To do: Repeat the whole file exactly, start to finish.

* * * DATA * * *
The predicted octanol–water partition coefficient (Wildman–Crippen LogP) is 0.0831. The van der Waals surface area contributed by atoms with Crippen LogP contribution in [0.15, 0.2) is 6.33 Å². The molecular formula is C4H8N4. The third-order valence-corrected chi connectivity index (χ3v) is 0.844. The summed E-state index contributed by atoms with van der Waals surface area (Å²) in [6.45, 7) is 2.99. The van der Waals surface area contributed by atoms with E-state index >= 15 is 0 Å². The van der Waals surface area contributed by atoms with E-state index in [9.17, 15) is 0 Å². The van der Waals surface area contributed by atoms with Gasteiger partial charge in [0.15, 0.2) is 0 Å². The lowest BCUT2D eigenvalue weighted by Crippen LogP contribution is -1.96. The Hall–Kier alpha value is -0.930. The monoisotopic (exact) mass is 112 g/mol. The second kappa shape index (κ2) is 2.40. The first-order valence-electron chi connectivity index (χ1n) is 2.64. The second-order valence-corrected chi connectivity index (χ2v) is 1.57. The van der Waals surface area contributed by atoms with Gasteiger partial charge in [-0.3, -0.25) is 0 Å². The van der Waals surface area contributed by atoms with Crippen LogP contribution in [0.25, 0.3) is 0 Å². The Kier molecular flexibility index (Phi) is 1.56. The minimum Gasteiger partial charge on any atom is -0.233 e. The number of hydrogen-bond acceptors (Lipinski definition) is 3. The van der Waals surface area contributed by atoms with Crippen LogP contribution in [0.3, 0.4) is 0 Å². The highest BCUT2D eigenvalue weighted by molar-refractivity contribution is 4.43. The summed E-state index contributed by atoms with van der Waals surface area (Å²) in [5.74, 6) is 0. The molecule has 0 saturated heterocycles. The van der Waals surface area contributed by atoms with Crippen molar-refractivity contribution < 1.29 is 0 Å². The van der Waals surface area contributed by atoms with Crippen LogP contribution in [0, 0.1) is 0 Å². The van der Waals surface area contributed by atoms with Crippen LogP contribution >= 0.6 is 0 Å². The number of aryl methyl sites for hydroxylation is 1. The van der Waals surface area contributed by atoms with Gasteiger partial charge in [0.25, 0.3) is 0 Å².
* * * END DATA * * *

The predicted octanol–water partition coefficient (Wildman–Crippen LogP) is 0.0831. The van der Waals surface area contributed by atoms with Crippen LogP contribution in [0.15, 0.2) is 6.33 Å². The molecular formula is C4H8N4. The third-order valence-corrected chi connectivity index (χ3v) is 0.844. The summed E-state index contributed by atoms with van der Waals surface area (Å²) in [6.45, 7) is 2.99. The van der Waals surface area contributed by atoms with E-state index >= 15 is 0 Å². The van der Waals surface area contributed by atoms with E-state index in [9.17, 15) is 0 Å². The van der Waals surface area contributed by atoms with Gasteiger partial charge in [0.15, 0.2) is 0 Å². The lowest BCUT2D eigenvalue weighted by Crippen LogP contribution is -1.96. The Hall–Kier alpha value is -0.930. The monoisotopic (exact) mass is 112 g/mol. The second kappa shape index (κ2) is 2.40. The first-order valence-electron chi connectivity index (χ1n) is 2.64. The second-order valence-corrected chi connectivity index (χ2v) is 1.57. The van der Waals surface area contributed by atoms with Gasteiger partial charge in [-0.3, -0.25) is 0 Å². The van der Waals surface area contributed by atoms with Crippen LogP contribution in [0.25, 0.3) is 0 Å². The Kier molecular flexibility index (Phi) is 1.56. The minimum Gasteiger partial charge on any atom is -0.233 e. The number of hydrogen-bond acceptors (Lipinski definition) is 3. The van der Waals surface area contributed by atoms with Crippen LogP contribution in [0.3, 0.4) is 0 Å². The highest BCUT2D eigenvalue weighted by molar-refractivity contribution is 4.43. The summed E-state index contributed by atoms with van der Waals surface area (Å²) in [5.74, 6) is 0. The molecule has 0 saturated heterocycles. The van der Waals surface area contributed by atoms with Crippen molar-refractivity contribution < 1.29 is 0 Å². The van der Waals surface area contributed by atoms with Crippen LogP contribution in [0, 0.1) is 0 Å². The van der Waals surface area contributed by atoms with Crippen LogP contribution >= 0.6 is 0 Å². The number of aryl methyl sites for hydroxylation is 1. The van der Waals surface area contributed by atoms with Gasteiger partial charge in [0.25, 0.3) is 0 Å².